The president, however, was not ready to admit defeat. “I’m always optimistic,” Biden told reporters Monday during an event in the Rose Garden.
His top spokeswoman, White House press secretary Jen Psaki, said the administration remained “confident” about reaching an agreement, though she also emphasized that “time is not endless.”
“We are certainly on a timeline here, and we will work closely with Leader Schumer to get it done,” said Psaki, who also said Biden had worked the phones over the weekend while at his home in Wilmington, Del.
Schumer still aims to complete work on the infrastructure proposal before lawmakers depart for their planned August recess. The majority leader also intends to advance a second, roughly $3.5 trillion package that encompasses the elements of Biden’s economic agenda that are left out of the bipartisan deal, and would likely attract no Republican support.
Schumer sought to take the first step last week, moving to hold a key procedural vote to begin debate on the bipartisan infrastructure package. But his early gambit failed, as Republicans voted against proceeding on the grounds that the infrastructure bill hadn’t even been written.
In its defeat, Romney joined about a dozen Republicans in pledging to supply the necessary votes to commence the chamber’s work on infrastructure as soon as this week. Lawmakers involved in the talks, including Sen. Mark R. Warner (D-Va.), tried to sound an optimistic note about their prospects this weekend as they raced to meet their informal goal of releasing substantive text by Monday.
“We’re down to the last couple of items, and I think you’re going to see a bill Monday afternoon,” Warner said.
But a swift resolution seemed increasingly unlikely as the Senate returned to work, and Democrats and Republicans openly resumed swiping at each other.
One key rift that emerged Monday focused on water spending. The early infrastructure outline produced by lawmakers and the White House in June pegged spending on the nation’s water systems at $55 billion, but Democrats including Sen. Thomas R. Carper of Delaware have sought additional money to fund existing federal programs and improvements such as the replacement of lead pipes.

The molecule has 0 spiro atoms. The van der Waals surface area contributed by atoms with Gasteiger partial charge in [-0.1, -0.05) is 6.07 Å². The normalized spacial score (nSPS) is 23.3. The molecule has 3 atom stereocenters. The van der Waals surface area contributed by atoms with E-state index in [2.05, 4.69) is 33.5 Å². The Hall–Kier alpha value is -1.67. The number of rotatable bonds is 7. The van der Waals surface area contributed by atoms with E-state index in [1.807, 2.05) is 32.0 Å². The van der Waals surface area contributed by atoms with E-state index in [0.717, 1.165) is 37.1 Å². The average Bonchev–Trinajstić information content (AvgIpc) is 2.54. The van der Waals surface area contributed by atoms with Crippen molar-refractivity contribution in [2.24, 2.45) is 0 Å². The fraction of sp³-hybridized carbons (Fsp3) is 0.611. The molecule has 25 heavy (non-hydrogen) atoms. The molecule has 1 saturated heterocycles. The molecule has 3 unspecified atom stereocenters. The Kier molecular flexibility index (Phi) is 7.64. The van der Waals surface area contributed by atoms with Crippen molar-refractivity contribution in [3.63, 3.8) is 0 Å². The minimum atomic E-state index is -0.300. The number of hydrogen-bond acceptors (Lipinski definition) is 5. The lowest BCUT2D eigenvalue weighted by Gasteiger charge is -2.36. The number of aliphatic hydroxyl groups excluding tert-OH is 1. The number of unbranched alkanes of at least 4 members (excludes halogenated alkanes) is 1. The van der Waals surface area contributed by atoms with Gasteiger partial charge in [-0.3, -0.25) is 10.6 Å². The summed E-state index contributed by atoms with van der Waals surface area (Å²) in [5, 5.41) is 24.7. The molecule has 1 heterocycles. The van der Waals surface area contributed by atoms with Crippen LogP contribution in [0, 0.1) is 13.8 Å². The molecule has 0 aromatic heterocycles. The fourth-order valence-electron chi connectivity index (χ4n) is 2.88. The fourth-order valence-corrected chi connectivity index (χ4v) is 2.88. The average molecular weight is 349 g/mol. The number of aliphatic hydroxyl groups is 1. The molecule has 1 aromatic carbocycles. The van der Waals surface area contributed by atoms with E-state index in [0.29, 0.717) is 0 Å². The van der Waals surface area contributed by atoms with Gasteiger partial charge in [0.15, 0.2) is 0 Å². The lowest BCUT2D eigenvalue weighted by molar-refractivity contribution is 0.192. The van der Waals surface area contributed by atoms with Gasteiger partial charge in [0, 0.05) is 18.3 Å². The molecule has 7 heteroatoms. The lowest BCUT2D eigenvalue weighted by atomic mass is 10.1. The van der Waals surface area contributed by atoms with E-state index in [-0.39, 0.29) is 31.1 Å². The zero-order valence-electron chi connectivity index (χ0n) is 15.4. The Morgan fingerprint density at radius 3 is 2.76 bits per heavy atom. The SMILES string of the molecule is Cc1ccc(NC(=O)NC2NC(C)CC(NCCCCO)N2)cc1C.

Democrats say Republicans agreed to boosting the water spending and that GOP lawmakers including Romney later reneged on the deal, essentially shortchanging water spending by about $15 billion. Romney’s top aides, however, dismissed that account as “laughably false," saying that spending was never on the table in the discussions. The senator’s aides also charged that Democrats instead had violated the initial bipartisan agreement that the bipartisan group of senators had reached in June.
Republican and Democratic negotiators also remain locked in a dispute over the ratio of highway to transit funding, according to aides familiar with the negotiations. In the past, the federal government has given transit systems roughly one dollar for every four that highways receive; both sides have accused the other of trying to alter that convention in the current talks.
Sen. Patrick J. Toomey (Pa.), the top GOP member on the Banking Committee, which sets transit policy, said Sunday that Republicans had offered a 35 percent bump in regular transit spending plus billions more as part of the bipartisan infrastructure talks, even though transit agencies have already received $70 billion in coronavirus-related aid. Toomey said Democrats had rejected that offer.
“Nobody’s talking about cutting transit,” Toomey said on CNN’s “State of the Union.” “The question is, how many tens of billions of dollars on top of the huge increase that they have already gotten is sufficient?”
A Republican aide familiar with the negotiations said the 35 percent figure applied to the largest pot of transit funds, but it leaves unresolved any increase to a separate capital grant program for transit.